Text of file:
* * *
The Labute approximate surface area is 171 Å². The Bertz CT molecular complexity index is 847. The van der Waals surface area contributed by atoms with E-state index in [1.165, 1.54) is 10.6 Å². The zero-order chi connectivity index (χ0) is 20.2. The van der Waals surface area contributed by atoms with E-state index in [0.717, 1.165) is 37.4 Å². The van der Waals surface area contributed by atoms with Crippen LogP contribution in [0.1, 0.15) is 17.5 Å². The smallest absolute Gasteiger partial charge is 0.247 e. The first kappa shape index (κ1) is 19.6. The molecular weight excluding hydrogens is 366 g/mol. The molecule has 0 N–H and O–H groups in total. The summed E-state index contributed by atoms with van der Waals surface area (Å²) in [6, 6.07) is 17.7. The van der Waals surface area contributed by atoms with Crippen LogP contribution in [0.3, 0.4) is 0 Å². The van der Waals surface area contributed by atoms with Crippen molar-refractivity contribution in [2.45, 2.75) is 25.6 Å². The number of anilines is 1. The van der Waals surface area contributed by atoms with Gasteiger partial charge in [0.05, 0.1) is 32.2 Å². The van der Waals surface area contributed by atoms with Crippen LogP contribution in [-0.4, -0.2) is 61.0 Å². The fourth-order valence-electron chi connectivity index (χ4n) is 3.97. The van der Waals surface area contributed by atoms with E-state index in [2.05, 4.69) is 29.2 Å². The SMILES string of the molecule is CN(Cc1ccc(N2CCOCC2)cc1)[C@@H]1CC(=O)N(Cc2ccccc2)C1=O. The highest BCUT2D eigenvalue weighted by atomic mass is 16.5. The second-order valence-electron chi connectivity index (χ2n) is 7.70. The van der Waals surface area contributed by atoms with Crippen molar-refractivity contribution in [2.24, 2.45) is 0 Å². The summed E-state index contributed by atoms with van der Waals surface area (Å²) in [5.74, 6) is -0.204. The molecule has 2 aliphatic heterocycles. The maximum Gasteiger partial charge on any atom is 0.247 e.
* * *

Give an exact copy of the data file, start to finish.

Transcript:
The Labute approximate surface area is 171 Å². The Bertz CT molecular complexity index is 847. The van der Waals surface area contributed by atoms with E-state index in [1.165, 1.54) is 10.6 Å². The zero-order chi connectivity index (χ0) is 20.2. The van der Waals surface area contributed by atoms with E-state index in [0.717, 1.165) is 37.4 Å². The van der Waals surface area contributed by atoms with Crippen LogP contribution in [0.1, 0.15) is 17.5 Å². The smallest absolute Gasteiger partial charge is 0.247 e. The first kappa shape index (κ1) is 19.6. The molecular weight excluding hydrogens is 366 g/mol. The molecule has 0 N–H and O–H groups in total. The summed E-state index contributed by atoms with van der Waals surface area (Å²) in [6, 6.07) is 17.7. The van der Waals surface area contributed by atoms with Crippen LogP contribution in [0.3, 0.4) is 0 Å². The van der Waals surface area contributed by atoms with Crippen molar-refractivity contribution in [2.45, 2.75) is 25.6 Å². The number of anilines is 1. The van der Waals surface area contributed by atoms with Gasteiger partial charge in [0.05, 0.1) is 32.2 Å². The van der Waals surface area contributed by atoms with Crippen LogP contribution in [-0.4, -0.2) is 61.0 Å². The fourth-order valence-electron chi connectivity index (χ4n) is 3.97. The van der Waals surface area contributed by atoms with E-state index in [2.05, 4.69) is 29.2 Å². The SMILES string of the molecule is CN(Cc1ccc(N2CCOCC2)cc1)[C@@H]1CC(=O)N(Cc2ccccc2)C1=O. The highest BCUT2D eigenvalue weighted by atomic mass is 16.5. The second-order valence-electron chi connectivity index (χ2n) is 7.70. The van der Waals surface area contributed by atoms with Crippen molar-refractivity contribution in [2.24, 2.45) is 0 Å². The summed E-state index contributed by atoms with van der Waals surface area (Å²) in [5.74, 6) is -0.204. The molecule has 2 aliphatic heterocycles. The maximum Gasteiger partial charge on any atom is 0.247 e.